ePub 版

sale of your ware as your predecessors, but consider that the nation, like a spendthrift heir, has run out: be likewise a little more continent in your tongues than you are at present, else the length of debates will spoil your dinners. You housewifely good women who now preside over the confectionary (henceforth commissioners of the treasury) be so good as to dispense the sugarplumbs of the government with a more impartial and frugal hand. Ye prudes and censorious old maids (the hopes of the bench) exert but your usual talent of finding faults, and the laws will be strictly executed; only I would not have you proceed upon such slender evidences as you have done hitherto. It is from you, eloquent oyster-merchants of Billingsgate, (just ready to be called to the bar, and quoised like your sister serjeants) that we expect the shortening the time, and lessening the expences of lawsuits; for I think you are observed to bring your debates to a short issue; and even custom will restrain you from taking the oyster, and leaving only the shell to your client. O ye physicians! who in the figure of old women are to clean the tripe in the markets, scour it as effectually as you have done that of your patients, and the town will fare most deliciously on Saturdays. I cannot but congratulate human nature upon this happy transformation: the only expedient left to restore the liberties and tranquillity of mankind. This is so evident, that it is almost an affront to common sense to insist upon the proof: if there can be any such stupid creature as to doubt it, I desire he will make make but the following obvious reflection. There are in Europe alone, at present, about a million of sturdy fellows, under the denomination of standing forces, with arms in their hands: that those are masters of the lives, liberties, and fortunes of all the rest, I believe no body will deny. It is no less true in fact, that reams of paper, and above a square mile of skins of vellum have been employed to no purpose to settle peace among those sons of violence. Pray who is he that will say unto them, “go and disband “yourselves 2" but lo! by this transformation it is done at once, and the halcyon days of publick tranquillity return; for neither the military temper nor discipline can taint the soft sex for a whole age to come: bellaque matribus invisa, wars odious to mothers, will not grow immediately palatable in their paternal state. Nor will the influence of this transformation be less in family tranquillity than it is in national. Great faults will be amended, and frailties forgiven on both sides. A wife, who has been disturbed with late hours, and choked with the hautgout of a sot, will remember her sufferings, and avoid the temptations; and will for the same reasons indulge her mate, in his female capacity, in some passions, which she is sensible from experience are natural to the sex; such as vanity, fine clothes, being admired, &c. And how tenderly must she use her mate under the breeding qualms and labour-pains which she hath felt herself? In short, all unreasonable demands upon husbands must cease, because they are already satisfied, from natural experience, that they are mpossible, That That the ladies may govern the affairs of the world, and the gentlemen those of their household, better than either of them have hitherto done, is the hearty desire of Their most sincere well-wisher, M. S.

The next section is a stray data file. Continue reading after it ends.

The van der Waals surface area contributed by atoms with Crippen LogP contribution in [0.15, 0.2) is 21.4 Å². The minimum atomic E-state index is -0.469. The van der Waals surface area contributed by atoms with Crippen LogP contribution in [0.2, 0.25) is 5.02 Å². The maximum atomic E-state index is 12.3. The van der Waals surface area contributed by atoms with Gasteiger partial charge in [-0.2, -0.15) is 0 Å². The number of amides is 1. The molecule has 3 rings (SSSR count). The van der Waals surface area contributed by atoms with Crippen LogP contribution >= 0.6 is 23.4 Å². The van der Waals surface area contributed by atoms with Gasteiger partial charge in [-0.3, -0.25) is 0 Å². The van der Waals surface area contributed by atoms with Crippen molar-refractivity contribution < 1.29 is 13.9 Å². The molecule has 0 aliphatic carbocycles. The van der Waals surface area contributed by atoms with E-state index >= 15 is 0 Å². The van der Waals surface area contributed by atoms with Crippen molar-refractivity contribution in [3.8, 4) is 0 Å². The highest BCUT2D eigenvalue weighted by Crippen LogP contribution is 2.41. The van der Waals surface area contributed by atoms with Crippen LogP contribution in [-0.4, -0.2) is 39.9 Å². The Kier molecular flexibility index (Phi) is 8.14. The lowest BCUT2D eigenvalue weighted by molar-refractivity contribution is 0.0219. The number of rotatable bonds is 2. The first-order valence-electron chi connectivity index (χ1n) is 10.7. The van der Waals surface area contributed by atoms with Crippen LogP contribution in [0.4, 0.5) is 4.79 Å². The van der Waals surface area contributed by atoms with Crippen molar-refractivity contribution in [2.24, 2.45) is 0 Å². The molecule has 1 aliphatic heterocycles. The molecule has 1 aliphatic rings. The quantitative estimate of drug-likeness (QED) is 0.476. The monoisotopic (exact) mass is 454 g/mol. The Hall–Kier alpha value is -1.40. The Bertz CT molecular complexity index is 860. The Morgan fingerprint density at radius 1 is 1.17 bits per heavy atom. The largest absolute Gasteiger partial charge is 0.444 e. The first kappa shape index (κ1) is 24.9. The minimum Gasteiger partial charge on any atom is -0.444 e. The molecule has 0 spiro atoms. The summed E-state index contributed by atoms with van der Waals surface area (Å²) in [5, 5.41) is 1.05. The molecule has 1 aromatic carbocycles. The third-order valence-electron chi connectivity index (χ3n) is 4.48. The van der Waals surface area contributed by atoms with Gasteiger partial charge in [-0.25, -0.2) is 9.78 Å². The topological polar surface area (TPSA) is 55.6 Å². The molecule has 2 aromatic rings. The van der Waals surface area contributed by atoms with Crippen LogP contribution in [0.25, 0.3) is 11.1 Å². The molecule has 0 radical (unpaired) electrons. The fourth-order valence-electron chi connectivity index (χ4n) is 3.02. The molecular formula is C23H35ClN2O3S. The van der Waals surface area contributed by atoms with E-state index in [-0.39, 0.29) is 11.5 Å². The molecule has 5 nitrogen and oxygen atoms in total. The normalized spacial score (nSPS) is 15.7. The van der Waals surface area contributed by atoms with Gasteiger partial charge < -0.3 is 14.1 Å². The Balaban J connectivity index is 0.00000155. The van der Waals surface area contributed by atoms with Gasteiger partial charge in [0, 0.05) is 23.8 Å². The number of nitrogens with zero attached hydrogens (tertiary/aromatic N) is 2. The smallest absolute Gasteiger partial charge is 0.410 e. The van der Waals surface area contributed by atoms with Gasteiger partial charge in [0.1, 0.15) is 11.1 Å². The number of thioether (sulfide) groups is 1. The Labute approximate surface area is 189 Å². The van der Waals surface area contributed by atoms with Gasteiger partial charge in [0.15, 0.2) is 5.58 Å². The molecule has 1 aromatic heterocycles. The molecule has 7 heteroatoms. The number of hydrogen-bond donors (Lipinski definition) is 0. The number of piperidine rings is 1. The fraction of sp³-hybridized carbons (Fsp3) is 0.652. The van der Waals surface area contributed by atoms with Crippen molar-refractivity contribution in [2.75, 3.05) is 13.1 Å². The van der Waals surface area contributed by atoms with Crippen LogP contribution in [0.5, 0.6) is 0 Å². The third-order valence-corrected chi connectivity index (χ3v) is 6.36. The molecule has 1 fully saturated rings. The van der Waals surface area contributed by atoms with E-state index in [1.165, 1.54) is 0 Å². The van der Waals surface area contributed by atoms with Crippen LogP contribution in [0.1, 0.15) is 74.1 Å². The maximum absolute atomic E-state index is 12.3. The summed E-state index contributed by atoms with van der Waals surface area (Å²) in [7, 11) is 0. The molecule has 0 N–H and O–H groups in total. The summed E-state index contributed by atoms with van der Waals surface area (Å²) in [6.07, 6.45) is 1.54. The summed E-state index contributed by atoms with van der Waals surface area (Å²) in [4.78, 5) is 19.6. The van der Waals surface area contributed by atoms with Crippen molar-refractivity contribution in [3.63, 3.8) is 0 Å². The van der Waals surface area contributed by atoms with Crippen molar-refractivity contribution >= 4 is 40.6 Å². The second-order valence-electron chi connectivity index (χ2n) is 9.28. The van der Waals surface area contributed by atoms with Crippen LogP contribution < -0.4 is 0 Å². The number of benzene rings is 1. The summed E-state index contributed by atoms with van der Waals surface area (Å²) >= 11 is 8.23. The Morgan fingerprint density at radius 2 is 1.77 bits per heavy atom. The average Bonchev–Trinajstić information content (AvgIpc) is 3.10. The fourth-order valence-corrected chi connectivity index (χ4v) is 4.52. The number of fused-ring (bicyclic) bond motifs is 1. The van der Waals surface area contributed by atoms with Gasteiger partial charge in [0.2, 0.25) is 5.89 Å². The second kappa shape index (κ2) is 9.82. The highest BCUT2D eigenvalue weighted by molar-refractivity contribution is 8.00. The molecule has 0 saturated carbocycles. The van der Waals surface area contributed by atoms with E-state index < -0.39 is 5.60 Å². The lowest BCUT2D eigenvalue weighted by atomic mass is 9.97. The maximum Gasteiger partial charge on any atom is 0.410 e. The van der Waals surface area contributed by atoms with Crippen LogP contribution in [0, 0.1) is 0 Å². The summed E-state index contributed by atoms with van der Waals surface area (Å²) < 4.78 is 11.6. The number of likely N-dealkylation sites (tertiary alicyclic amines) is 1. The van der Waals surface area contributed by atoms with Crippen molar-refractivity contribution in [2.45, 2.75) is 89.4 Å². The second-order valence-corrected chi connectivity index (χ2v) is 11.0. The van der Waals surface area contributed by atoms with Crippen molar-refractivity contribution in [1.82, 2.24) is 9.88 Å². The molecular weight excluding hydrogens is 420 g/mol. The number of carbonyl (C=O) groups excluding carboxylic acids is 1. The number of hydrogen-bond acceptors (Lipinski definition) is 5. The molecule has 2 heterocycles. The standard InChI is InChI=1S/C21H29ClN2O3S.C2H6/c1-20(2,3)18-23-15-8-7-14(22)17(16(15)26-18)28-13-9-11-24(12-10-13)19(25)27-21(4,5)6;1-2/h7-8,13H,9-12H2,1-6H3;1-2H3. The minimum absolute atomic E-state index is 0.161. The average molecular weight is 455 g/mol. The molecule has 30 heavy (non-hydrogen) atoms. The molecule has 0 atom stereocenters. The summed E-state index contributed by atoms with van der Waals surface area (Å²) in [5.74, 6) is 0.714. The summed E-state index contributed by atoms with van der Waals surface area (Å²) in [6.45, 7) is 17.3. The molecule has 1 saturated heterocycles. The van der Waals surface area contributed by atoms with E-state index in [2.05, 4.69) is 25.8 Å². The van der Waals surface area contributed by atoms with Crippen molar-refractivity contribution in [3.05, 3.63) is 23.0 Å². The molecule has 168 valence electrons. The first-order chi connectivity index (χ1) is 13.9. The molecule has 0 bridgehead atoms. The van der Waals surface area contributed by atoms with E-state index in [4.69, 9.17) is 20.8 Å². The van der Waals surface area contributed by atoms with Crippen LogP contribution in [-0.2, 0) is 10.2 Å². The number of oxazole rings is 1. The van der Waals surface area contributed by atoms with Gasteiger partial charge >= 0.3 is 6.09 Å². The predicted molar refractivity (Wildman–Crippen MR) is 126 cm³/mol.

[ocr errors][ocr errors][ocr errors][ocr errors][ocr errors][ocr errors]
[ocr errors][ocr errors][merged small][merged small]

Le report del case argue en le commen banke devant tout les justices de le mesme banke, en le quart. an. du raygne de roy Jaques, entre Matthew Stradling, plant. & Peter Stiles, def. en un action propter certos equos coloratos, Anglice, pyro botgco, post. per le dit Matthew vers le dit Peter.

[ocr errors][merged small]

Atkins apprentice pour se pl. mog grimble que It pl. retoberà. Øith first of all it gremoti) crptbient to tougièrt imbat is the nature of horses, alth algo mhat ig the nature of colours; and go the argument mill tone grqttently bibibt itself in a twofoit map, that ig to gap, the formal part, ant substantial part. Horses art the substantial part, or thing bequeatbel. black and white the formal or begtriptive part. Horse, in a phygital grilge, bots) import a certain quadrupede or four-footed animal, which by the apt and regular disposition of certain proper and convenient parts, is adapted, fitted and constituted for the use and need of man. Hica, go utteggarp and totibiittor to:3 tijić animal toutrigoi, to be to the urboof of the soutmonotai, that gutièrp atti, Nigers; attg of parliament bage frcul time to time littil mate in favour of horses. 1st. Edw. VI. oakcs, the transporting of horses out of the singhout, its legg a penalty than tic forfeittire of 4c1. 2d and 3d Edward VI. Castø from horse-stealers túc ticutfit of ticit clergy. And the Statutes of the 27th and 32d of Hen. VIII. toušeštroit go far ag to take tart of their stop breed: 'Cocòc out Yuige autostorg priibrittip foterring, that tiru could not better tast tart of ticit copil poètotity, tijail top algo taking tart of that of totic horses. Ønt of £g great t6ttrim art horses it to cot of the tomimet ino, that when a Knight of the Bath toothiitto oil; great attö cutstmaug trime, big puttightmritt to to bage big spurs chopt off with a cleaver,

Pour le pl.

[ocr errors]
« 上一頁繼續 »